Dickinson: The incoming FCC chair is really interested in this problem and the current administration takes that very seriously.

Q: How can we replace beat reporters who cover small beats on the local level?

Frisch: If you look at most newspapers that have Congress beat reporters, they used to have many beat reporters to cover all the different subjects. But now there’s just one beat reporter for Congress who covers whatever scandal or hot subject is happening.

Kos: The Oakland Tribune is a piece of crap, but Better Oakland is fantastic and they cover every board meeting. You know there’s a person who cares like crazy about every board. There’s a guy on my block that is really into zoning, and he really cares about it, and he might not get paid but he’s passionate about it.

In the past you had to find the right reporter to cover something happening. But now there are so many more people who can cover it, and there are people who can work on that.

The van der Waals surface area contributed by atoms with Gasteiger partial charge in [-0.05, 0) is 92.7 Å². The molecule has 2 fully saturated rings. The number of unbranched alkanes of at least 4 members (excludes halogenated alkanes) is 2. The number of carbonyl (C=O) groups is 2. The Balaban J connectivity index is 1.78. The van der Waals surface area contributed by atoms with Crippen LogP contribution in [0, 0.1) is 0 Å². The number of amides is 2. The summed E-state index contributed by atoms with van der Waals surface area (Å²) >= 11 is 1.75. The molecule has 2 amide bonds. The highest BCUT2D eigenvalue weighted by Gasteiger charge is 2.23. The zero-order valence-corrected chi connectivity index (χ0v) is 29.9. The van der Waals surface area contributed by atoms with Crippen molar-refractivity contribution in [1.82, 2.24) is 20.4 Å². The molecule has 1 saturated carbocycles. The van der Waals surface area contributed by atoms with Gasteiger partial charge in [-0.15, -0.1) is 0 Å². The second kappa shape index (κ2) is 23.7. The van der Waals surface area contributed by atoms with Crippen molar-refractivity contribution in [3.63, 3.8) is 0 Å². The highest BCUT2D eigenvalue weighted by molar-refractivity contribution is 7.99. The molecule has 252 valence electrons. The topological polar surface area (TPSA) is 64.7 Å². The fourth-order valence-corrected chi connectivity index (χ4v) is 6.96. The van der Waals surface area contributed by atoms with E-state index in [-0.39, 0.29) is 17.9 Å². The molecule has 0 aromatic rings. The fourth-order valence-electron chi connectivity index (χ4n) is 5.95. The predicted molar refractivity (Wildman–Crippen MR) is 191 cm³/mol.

*****

I talked with Markos outside the hall between panels. He agreed that the pro vs. amateur argument that broke out during the session was a false choice and an old battle. But he said he didn’t want to back off the statement that only professional journalists can do certain kinds of reporting. He emphasized that there are already amateurs and passionate people without journalism training who were doing reporting online.

How to Socialize Your Video

The next breakout session was about social video and getting your video to a big audience online. Participants include Olivia Ma from YouTube, Hooman Khalili from Alice 97 radio, and social media strategist David Peck. They first discussed a video that Khalili made about the election that received more than 5 million views on YouTube: